M A I N   N E W S

20 hurt admitted to AIIMS 
Akhila Singh
Tribune News Service

New Delhi, September 27
Santosh Kumar, 13, one of the two casualties in the Mehrauli bomb blast, had gone to the market to fetch eggs for his brother Bum Bum Kumar who was having his lunch at home.

Santosh’s brother said,“I was eating my lunch and asked him to get me some eggs. Within minutes, I heard a loud blast and eventually got to know that my brother was no more,” said Bum Bum.

Eyewitnesses said Santosh was closest to the box that contained the bomb.“Two boys wearing helmets came on a black motorcycle and dropped a box in the main market lane. Santosh thought they dropped the box by mistake and tried to pick it up,” said Vinod Khattar, the closest eyewitness.

Vinod said the box started releasing smoke soon after. “As soon as the boy moved back, the bomb blasted and we could not see anything after that due to smoke. I still cannot hear things clearly,” he said.

Ketan, another teenager, said he was playing near the site of the blast. “We heard this loud sound and rushed to spot. We rushed at least six critically injured victims to the trauma centre,” said Ketan. “I saw the injured crying for help. So much blood made me feel sick,” he added.

Khan Chand, a daily wager, said the police took more than 15 minutes to turn up. “I was almost 100 metres away from the spot, drinking tea with friends. We transported more than six persons to the hospital in private vehicles. Just now I washed their blood off my clothes,” he said.

“We have 20 victims here. Fifteen are being treated in the trauma centre, while five relatively stable patients have been admitted to AIIMS,” said Dr M. C. Mishra, chief, Jai Prakash Trauma Centre, AIIMS. Two other patients were taken to Fortis Hospital. Ten of the injured are critical, which includes five who have been operated upon at the trauma centre.

“Most injuries are splinter injuries. At AIIMS, three patients have been admitted to the general ward and two others are being treated upon in the orthopedics ward,” said Dr. Mishra. The response of the citizens to the tragedy was instantaneous. Several people rushed to the trauma centre to donate blood. .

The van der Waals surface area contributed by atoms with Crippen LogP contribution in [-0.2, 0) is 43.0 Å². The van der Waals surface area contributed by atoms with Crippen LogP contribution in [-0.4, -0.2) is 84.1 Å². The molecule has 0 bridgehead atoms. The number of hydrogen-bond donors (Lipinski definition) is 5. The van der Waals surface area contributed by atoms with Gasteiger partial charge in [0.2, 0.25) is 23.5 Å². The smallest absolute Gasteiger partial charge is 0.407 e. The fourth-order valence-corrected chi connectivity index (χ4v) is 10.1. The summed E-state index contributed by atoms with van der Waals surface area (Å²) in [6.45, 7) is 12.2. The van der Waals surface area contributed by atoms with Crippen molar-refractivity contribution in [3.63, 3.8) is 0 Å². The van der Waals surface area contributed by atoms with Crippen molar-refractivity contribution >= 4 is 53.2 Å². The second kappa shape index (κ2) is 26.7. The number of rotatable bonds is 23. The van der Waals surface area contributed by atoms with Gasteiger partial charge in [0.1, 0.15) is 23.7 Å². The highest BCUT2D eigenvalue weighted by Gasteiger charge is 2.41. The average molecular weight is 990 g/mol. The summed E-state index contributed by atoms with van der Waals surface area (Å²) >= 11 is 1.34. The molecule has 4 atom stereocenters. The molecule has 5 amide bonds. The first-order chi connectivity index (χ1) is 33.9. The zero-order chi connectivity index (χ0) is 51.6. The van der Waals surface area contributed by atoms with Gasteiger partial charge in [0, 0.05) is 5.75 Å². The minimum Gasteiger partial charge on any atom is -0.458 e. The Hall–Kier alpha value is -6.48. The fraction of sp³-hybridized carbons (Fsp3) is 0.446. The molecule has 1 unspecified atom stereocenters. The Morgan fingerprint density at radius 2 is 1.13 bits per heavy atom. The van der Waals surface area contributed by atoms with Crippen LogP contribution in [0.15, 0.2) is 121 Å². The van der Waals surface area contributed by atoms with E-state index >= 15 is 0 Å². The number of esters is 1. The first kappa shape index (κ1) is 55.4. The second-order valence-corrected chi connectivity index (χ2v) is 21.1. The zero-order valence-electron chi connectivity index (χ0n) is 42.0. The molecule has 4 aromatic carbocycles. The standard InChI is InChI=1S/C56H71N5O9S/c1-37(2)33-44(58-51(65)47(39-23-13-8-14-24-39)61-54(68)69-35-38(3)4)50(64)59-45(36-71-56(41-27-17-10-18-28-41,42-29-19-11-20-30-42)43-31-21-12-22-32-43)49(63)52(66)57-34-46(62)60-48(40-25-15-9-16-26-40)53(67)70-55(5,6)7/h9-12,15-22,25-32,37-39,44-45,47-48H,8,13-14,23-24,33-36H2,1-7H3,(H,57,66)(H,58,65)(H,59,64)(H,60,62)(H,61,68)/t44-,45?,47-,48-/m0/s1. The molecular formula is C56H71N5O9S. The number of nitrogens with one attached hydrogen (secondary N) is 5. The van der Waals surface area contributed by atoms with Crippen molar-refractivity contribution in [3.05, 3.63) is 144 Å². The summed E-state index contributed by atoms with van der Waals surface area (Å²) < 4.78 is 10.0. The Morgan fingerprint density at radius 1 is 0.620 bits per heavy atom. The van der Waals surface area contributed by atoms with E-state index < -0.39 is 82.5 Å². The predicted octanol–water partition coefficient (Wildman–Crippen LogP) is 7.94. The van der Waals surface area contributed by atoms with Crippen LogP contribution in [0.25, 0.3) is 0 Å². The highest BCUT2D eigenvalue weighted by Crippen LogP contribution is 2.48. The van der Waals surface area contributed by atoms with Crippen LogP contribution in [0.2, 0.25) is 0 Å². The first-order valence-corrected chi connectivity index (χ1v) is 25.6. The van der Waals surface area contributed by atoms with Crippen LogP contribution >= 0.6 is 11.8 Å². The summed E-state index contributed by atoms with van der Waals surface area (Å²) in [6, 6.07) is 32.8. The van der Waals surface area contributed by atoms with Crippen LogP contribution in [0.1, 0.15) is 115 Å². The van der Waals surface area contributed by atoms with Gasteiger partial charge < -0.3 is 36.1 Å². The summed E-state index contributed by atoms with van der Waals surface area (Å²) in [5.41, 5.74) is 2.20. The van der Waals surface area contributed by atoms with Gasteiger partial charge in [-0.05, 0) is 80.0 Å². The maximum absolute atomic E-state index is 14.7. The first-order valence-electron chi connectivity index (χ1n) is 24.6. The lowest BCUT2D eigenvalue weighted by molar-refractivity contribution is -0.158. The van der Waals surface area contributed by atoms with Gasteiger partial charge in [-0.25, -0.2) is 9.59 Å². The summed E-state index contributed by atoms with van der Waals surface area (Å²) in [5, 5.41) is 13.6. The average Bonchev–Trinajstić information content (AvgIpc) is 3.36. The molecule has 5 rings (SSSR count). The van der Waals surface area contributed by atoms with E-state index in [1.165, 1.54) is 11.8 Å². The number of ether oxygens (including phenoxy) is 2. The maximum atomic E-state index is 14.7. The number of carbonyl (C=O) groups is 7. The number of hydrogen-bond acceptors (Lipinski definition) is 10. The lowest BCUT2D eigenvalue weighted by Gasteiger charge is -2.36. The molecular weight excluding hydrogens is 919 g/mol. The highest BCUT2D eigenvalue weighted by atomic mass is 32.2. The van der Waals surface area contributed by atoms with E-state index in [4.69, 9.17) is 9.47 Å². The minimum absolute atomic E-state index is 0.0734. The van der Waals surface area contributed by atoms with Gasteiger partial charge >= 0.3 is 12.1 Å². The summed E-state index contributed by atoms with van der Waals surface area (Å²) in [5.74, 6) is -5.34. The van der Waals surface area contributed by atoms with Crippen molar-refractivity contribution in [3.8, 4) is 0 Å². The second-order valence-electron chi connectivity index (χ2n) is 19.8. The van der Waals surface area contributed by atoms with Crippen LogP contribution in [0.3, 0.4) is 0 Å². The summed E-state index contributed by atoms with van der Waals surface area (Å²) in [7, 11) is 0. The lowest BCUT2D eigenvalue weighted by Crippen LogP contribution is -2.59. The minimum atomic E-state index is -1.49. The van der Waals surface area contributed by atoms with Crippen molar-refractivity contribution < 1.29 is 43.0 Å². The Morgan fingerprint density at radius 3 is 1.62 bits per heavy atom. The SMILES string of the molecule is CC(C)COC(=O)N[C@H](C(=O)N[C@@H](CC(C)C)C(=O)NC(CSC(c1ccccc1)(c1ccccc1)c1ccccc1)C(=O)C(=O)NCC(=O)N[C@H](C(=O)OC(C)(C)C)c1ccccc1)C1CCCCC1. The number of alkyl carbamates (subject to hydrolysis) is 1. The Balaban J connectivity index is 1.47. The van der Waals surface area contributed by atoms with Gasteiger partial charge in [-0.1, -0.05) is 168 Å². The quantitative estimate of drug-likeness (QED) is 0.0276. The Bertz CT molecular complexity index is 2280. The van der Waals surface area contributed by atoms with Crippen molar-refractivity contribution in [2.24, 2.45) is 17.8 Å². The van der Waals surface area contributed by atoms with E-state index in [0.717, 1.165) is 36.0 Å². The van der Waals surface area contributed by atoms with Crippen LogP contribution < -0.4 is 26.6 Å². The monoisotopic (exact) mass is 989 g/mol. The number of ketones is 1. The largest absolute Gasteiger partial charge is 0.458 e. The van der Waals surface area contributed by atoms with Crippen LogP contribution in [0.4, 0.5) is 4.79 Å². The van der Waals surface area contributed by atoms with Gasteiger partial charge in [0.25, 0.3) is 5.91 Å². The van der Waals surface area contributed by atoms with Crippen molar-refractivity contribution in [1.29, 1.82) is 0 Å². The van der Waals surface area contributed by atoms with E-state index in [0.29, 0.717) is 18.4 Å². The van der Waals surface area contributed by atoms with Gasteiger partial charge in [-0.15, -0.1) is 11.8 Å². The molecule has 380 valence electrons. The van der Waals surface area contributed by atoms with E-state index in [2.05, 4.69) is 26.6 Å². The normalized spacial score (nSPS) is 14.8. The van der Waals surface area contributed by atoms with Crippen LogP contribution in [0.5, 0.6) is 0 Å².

‘I will never go to play outside’
Tribune News Service

New Delhi, September 27
“I was having lunch with my mother when suddenly we heard a loud bang. My grandfather was sitting downstairs in the shop. We ran to him and saw smoke all over the place. We were shocked,” Reena, 20, described the blast at Mehrauli.

Delhi residents are more shocked at the audacity of terrorists to strike at will. How could two bike riders drop a bomb and just drive away, asks a young woman.

This blast comes exactly two weeks after the serial blasts in the Capital. It caused panic and trauma. Phul mandi (flower market) is a congested area but located a mere kilometre from the Qutab Minar and even less from the Delhi-Gurgaon road running adjacent to the Qutab, it shut down immediately after the blast.

The road was closed to traffic as the police launched a manhunt for the culprits. There was shattered glass and twisted iron shutters all around. Randhir Rana, a senior citizen, said the blast had caused immense fear and people were yet to come to terms with the disturbing fact that a blast had occurred so near to their homes.

Disbelief and sadness enveloped the otherwise bustling cheerful area. Shrieks of widows and mothers and cries of terrified children was tall that one could hear. “Today, I saw death from close quarters. I will never go to play outside. I will sit at home with my mom”, sobbed eight-year- old Ronak.



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